Just what role these and other factors played in the President's decision to involve the Namibian army in the Democratic Republic of the Congo's messy war is unclear, the more so because the decision was made by the President and his advisors without seeking the approval of Parliament, or informing the nation. For several days the presence of Namibian troops in the DRC was rumoured in Namibia, and even reported by the BBC and CNN news - reports repeatedly denied by the Ministries of Foreign Affairs and Defence - before Nujoma finally confirmed it at a Heroes Day commemoration ceremony on August 26. A few days later the first Namibian casualties were reported in the Namibian press, but it was another full fortnight before the President addressed the nation in a televised broadcast.

The President's enthusiastic support for the Kabila regime has confounded observers since the proclamation of Windhoek's "Kabila St." soon after Kabila's accession to power. It is unclear what Namibian interests are at stake in the DRC to warrant a government-to-government loan of N$25 million soon after Kabila's installation, unspecified shipments of war materiel, and now the commitment of troops. The war has caused a serious split in SADC, with the majority of members aligning themselves with Mandela's attempts to broker a peace deal, while Namibia joins Angola in lining up behind a defiantly hawkish Mugabe. Namibia's Finance Minister Nangolo Mbumba has insisted that Namibia's involvement will be largely underwritten by Zimbabwe, though with what resources isn't clear. Some rumours point to prosaic business concerns - Nujoma's brother-in-law Aaron Mushimba is believed to have mining interests in the Congo. (In Zimbabwe similar allegations are made about Robert Mugabe's son Leo).

In his televised address Nujoma cast Namibia's participation in sweeping Pan-Africanist terms, invoking motives of African brotherhood and solidarity with "a fellow SADC member state which has fallen victim to a foreign-inspired conspiracy, and duplicity [by Uganda and Rwanda]." Interestingly, in light of the uncertain constitutionality of the decision itself (the President's sweeping powers as Commander-in-Chief of the Defence Force are granted under a Defence Act that long predates independence), the President invoked constitutional clauses concerning the defense of Namibia's borders and protecting its citizens in describing the act as also one of "enlightened self-interest." An anti-imperialist theme moved to the forefront in the President's later speeches, especially following an announcement by the European Union that it was reviewing aid packages to African countries involved in the DRC conflict in order to ensure that aid moneys were not financing military activities:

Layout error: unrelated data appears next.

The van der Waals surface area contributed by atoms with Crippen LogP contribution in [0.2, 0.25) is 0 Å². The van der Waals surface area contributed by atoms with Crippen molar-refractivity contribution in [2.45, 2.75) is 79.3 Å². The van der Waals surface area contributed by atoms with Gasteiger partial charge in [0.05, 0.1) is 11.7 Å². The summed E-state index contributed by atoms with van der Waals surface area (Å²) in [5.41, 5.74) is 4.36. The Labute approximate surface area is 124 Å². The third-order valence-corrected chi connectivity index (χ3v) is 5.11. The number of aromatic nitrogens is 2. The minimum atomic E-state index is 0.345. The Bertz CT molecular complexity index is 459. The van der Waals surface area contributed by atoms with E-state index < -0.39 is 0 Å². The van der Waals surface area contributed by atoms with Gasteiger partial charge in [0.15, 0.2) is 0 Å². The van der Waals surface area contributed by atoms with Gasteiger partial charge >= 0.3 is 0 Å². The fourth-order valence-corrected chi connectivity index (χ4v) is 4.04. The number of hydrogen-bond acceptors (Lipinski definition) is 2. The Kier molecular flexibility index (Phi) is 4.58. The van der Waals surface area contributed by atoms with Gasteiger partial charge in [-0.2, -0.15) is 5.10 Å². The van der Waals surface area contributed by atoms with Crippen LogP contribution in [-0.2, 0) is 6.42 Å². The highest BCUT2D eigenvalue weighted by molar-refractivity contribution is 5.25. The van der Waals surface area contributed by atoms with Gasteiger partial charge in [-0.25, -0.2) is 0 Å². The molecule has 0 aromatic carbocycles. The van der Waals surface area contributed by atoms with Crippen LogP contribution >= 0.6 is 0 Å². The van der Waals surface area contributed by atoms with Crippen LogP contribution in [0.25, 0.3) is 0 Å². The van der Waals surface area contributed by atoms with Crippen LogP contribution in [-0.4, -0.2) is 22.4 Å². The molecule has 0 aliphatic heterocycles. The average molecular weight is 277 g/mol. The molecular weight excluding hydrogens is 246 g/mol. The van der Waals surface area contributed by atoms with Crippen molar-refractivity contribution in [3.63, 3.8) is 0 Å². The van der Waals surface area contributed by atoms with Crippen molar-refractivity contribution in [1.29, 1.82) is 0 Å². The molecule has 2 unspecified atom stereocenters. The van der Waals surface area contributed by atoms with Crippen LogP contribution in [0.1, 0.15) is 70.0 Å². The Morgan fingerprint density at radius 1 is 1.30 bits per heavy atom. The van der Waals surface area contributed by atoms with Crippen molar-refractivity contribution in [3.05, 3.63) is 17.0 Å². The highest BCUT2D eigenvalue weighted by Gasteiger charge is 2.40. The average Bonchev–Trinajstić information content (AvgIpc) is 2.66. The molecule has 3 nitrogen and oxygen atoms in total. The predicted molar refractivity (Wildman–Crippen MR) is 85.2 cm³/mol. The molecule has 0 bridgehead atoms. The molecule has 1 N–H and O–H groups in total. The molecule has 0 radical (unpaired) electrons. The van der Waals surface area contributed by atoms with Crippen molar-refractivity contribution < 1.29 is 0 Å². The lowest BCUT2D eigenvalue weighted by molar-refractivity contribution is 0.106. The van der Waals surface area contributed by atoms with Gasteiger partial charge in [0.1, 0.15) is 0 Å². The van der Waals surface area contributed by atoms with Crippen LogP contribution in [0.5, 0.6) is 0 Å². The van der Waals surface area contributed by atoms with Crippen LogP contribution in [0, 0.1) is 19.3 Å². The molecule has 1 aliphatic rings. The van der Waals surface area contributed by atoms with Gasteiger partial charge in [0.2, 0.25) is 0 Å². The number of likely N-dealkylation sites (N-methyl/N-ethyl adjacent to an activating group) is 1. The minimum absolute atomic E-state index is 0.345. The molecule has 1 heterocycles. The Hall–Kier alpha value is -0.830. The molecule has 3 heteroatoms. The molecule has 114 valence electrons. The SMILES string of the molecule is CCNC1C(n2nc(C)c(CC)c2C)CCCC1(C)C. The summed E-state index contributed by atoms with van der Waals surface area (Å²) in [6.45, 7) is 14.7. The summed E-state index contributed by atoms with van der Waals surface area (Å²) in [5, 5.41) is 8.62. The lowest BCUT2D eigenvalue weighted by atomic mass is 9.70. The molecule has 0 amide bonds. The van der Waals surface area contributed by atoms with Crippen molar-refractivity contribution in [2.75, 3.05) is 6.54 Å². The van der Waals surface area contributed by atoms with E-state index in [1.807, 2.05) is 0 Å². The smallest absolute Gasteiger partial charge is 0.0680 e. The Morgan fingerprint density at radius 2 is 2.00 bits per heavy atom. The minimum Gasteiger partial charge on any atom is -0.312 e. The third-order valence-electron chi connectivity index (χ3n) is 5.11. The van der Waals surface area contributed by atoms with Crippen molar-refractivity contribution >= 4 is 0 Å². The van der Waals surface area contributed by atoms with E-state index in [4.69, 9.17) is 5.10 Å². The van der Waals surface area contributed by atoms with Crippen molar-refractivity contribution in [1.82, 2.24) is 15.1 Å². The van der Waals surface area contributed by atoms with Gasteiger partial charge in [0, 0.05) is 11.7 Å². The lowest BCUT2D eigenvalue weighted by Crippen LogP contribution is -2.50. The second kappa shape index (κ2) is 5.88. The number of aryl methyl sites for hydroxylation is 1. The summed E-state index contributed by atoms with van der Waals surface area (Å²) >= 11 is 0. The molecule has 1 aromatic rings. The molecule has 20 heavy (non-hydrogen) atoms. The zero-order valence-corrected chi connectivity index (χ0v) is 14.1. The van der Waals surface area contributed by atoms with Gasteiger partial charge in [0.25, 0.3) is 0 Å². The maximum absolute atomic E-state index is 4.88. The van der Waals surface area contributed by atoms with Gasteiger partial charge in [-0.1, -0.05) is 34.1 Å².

"These foolish Europeans. They formed a political union and again they want to get our raw materials without paying us. ... Disturbances in the Great Lakes and the Congo are instigated by white imperialists who want to control the country, take out its riches while the Congolese people live in poverty. This can no longer be allowed to continue." (The Namibian, September 21, 1998)

Saying the unsayable